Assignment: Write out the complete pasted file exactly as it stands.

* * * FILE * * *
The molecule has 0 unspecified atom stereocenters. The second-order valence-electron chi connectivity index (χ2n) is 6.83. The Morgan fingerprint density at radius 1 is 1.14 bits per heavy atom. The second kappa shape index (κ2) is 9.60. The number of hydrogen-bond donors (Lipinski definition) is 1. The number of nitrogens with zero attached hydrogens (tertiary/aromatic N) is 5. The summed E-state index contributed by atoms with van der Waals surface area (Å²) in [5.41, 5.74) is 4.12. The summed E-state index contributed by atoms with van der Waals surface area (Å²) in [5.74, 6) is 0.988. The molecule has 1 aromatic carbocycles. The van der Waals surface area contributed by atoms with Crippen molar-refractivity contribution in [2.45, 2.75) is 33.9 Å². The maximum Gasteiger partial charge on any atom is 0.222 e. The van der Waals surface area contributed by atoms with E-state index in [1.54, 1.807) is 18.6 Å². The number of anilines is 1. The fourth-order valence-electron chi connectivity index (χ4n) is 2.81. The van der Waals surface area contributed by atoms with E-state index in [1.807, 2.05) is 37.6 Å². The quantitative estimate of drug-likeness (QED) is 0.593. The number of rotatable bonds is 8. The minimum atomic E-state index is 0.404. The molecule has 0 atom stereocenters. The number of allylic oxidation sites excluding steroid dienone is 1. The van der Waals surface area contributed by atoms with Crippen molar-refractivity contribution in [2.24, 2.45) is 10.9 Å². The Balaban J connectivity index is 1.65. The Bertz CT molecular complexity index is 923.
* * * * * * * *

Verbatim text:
The molecule has 0 unspecified atom stereocenters. The second-order valence-electron chi connectivity index (χ2n) is 6.83. The Morgan fingerprint density at radius 1 is 1.14 bits per heavy atom. The second kappa shape index (κ2) is 9.60. The number of hydrogen-bond donors (Lipinski definition) is 1. The number of nitrogens with zero attached hydrogens (tertiary/aromatic N) is 5. The summed E-state index contributed by atoms with van der Waals surface area (Å²) in [5.41, 5.74) is 4.12. The summed E-state index contributed by atoms with van der Waals surface area (Å²) in [5.74, 6) is 0.988. The molecule has 1 aromatic carbocycles. The van der Waals surface area contributed by atoms with Crippen molar-refractivity contribution in [2.45, 2.75) is 33.9 Å². The maximum Gasteiger partial charge on any atom is 0.222 e. The van der Waals surface area contributed by atoms with E-state index in [1.54, 1.807) is 18.6 Å². The number of anilines is 1. The fourth-order valence-electron chi connectivity index (χ4n) is 2.81. The van der Waals surface area contributed by atoms with E-state index in [1.807, 2.05) is 37.6 Å². The quantitative estimate of drug-likeness (QED) is 0.593. The number of rotatable bonds is 8. The minimum atomic E-state index is 0.404. The molecule has 0 atom stereocenters. The number of allylic oxidation sites excluding steroid dienone is 1. The van der Waals surface area contributed by atoms with Crippen molar-refractivity contribution in [2.24, 2.45) is 10.9 Å². The Balaban J connectivity index is 1.65. The Bertz CT molecular complexity index is 923.